Vitale was put under house arrest in 2001 after pleading guilty to his role in a massive extortion scheme on Long Island. He was allowed to go to work at his no-show job at King Caterers in Farmingdale, Long Island as a "food consultant" and owner, but had to be home by 6pm. He was allowed to take his wife out to dinner three times a week. The probation officer just required Vitale to fax over the name of the restaurant. He would later be involved directly in murdering four individuals with Gerlando Sciascia, loansharking, bookmaking, extortion and illegal gambling. By that time, the stress of home detention and his ensuing legal problems aggravated the already strained marriage.
He became a second father to his niece Joanna Massino, when her father became a wanted fugitive during her freshman year at high school. He arranged her 16th birthday party in the absence of Joseph and danced with his niece. His niece, Adeline, who would become a psychology major in college, did not trust Vitale, and thought he seemed full of himself. With Joseph he was disrespected and belittled as underboss of the Bonanno crime family, which caused Vitale to resent Massino for many years. He was a close friend and business associate of Bonanno crime family capo James Tartaglione. His vanity was a well-known subject of gossip. He relished the aura of being an underboss. His favorite cologne was Gray Flanel.
He was a successful business man and co-owner and manager of the successful J & S Catering Social Club and Casablanca Restaurant, both in Maspeth where he grew up.
In 2003, Vitale and Massino were arrested by the FBI and charged with racketeering and murder. Vitale was also indicted for another murder. He had not aged well; his face was puffy and his hair had gone mostly gray. A few days before Vitale and Massino's arrest, prosecutors learned that Massino wanted Vitale killed. Two former capos who had recently become informants, Frank Coppa and Richard Cantarella, told investigators that Massino believed Vitale's deal with prosecutors was overly generous, and the only plausible explanation was that Vitale had secretly become an informer. Coppa said that Massino had mulled killing Vitale not long after Vitale's initial plea, but decided to spare him out of respect for Josie. However, after the arrests of Coppa and Cantarella, Massino was no longer willing to spare Vitale. The FBI took that threat very seriously, and went as far as to house Massino and Vitale in separate prisons (Massino in Brooklyn, Vitale in Manhattan) and keep them apart when they weren't appearing in court.
Two weeks after the initial hearing, Vitale notified prosecutors that he wanted to turn informer. He'd actually decided to flip on the day of their arraignment, but felt he needed to keep up appearances until his defection could be safely arranged. In his book, Five Families, New York Times organized-crime writer Selwyn Raab wrote that Vitale had every intention of remaining loyal to Massino, even though their relationship had cooled in the past few years. The revelation that Massino wanted to "give him a receipt"—his term for a whacking—was the final straw for Vitale. In January 2004, a secret recording by capo James Tartaglione showed that Diana Vitale had been so frightened of Massino that Salvatore stayed away from him during the time leading up to his arrest.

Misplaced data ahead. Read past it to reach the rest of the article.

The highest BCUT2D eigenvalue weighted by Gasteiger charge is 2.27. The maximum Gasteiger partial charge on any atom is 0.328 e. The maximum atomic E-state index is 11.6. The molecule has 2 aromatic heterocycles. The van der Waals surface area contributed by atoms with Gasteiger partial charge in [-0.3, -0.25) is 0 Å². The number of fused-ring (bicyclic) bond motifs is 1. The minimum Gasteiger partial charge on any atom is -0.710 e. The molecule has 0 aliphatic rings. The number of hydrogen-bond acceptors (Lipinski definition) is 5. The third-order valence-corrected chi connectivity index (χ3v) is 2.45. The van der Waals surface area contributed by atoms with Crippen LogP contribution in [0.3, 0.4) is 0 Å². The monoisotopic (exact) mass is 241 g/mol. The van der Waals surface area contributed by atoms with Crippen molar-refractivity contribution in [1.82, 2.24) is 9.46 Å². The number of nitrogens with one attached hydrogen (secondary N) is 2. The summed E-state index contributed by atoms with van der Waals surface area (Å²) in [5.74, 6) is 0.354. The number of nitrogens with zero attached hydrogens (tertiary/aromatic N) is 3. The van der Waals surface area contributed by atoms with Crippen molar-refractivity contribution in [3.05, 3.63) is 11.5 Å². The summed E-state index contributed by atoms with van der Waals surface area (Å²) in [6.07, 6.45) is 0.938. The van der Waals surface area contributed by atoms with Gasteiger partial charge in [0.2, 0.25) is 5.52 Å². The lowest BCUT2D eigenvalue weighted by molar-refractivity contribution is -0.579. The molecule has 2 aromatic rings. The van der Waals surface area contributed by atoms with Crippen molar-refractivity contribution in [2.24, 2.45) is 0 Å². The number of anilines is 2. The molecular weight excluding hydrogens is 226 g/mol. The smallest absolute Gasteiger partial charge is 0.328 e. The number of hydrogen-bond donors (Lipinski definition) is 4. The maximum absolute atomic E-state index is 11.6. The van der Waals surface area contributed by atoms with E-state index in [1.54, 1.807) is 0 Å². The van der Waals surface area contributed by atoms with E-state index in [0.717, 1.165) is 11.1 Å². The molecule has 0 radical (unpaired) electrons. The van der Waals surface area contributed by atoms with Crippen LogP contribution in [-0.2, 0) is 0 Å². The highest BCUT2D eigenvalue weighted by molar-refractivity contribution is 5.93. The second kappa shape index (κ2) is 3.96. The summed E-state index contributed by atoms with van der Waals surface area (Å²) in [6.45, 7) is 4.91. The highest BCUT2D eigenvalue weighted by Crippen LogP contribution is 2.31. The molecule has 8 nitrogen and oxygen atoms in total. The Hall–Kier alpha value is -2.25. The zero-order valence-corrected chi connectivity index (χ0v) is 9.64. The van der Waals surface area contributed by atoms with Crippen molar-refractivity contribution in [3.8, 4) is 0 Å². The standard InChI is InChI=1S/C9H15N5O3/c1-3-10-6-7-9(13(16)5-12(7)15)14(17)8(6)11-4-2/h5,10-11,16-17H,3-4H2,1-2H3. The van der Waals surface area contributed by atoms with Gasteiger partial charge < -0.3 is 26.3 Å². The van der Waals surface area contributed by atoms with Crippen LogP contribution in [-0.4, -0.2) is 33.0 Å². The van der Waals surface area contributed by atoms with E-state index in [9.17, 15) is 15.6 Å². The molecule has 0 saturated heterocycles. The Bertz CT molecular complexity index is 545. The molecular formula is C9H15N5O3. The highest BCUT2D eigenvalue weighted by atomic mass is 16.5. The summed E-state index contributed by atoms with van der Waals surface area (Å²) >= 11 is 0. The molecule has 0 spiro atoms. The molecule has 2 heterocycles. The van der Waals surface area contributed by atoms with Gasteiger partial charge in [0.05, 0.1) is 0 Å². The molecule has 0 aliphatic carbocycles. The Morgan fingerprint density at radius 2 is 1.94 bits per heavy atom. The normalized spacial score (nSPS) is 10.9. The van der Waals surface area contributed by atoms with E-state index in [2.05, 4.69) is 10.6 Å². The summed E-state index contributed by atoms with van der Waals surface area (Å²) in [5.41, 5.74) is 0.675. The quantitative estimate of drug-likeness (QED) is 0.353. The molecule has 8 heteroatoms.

The defection of Vitale significantly bolstered the government's case. Not only was he the fourth confessed underboss in the history of the American Mafia to turn informer (after the Philadelphia family's Phil Leonetti, the Gambinos' Sammy Gravano and the Luccheses' Anthony Casso), but he had spent most of his three decades in the Mafia as Massino's closest confidant. His testimony centered around a series of murders allegedly orchestrated by Massino and Gotti. Vitale told the FBI about both his and Massino's involvement in over 11 murders, including: Alphonse "Sonny Red" Indelicato, Dominick "Big Trin" Trinchera, Philip "Philly Lucky" Giaccone, Dominick "Sonny Black" Napolitano, Anthony "Tony" Mirra, Cesare "The Tall Guy" Bonventre, Gerlando Sciascia, Gabriel Infante, Joseph Pastore, John Favara and Vito Borelli. This information helped lead to Massino's conviction. The prospect of facing the death penalty for Sciascia's murder led Massino to himself become an informant.
As of 2010, Vitale's testimony had sent Massino and 50 other organized-crime figures to prison. On October 29, 2010, Vitale was sentenced by Judge Nicholos Garufis to time served for 11 murders and other crimes. After leaving the courtroom, he entered the federal Witness Protection Program. Vitale returned to the stand again in March 2012 to testify against Thomas Gioeli.
- The Mafia in New Jersey – La Cosa Nostra – State of New Jersey Commission of Investigation 1989 Report – The Bonanno/Rastelli/Vitale Family
- DeStefano, pp. 41-42
- Raab, p. 621
- DeStefano, p. 43
- Crittle, p. 50
- Raab, pp. 604-605
- DeStefano, p. 64
- "Betrayed by a Mafia Underboss". New York Times. October 28, 2010. Retrieved June 27, 2012.
- Rosenberg, Noah (2012-03-20). "Former Underboss Offers Primer on Mob Life". The New York Times. Retrieved 2012-03-24.
- DeStefano, Anthony (2006). King of the Godfathers: "Big Joey" Massino and the Fall of the Bonanno Crime Family (2007 paperback ed.). New York: Pinncle Books. ISBN 978-0-7860-1893-2.
- Crittle, Simon, The Last Godfather: The Rise and Fall of Joey Massino Berkley (March 7, 2006) ISBN 0-425-20939-3
- Pistone, Joseph D.; & Woodley, Richard (1999) Donnie Brasco: My Undercover Life in the Mafia, Hodder & Stoughton. ISBN 0-340-66637-4.
- Pistone, Joseph D.; & Brandt, Charles (2007). Donnie Brasco: Unfinished Business, Running Press. ISBN 0-7624-2707-8.
- Raab, Selwyn. Five Families: The Rise, Decline, and Resurgence of America's Most Powerful Mafia Empires. New York: St. Martin Press, 2005. ISBN 0-312-30094-8
Joseph "Big Joey" Massino
| Bonanno crime family
Nicholas "Nicky Mouth" Santora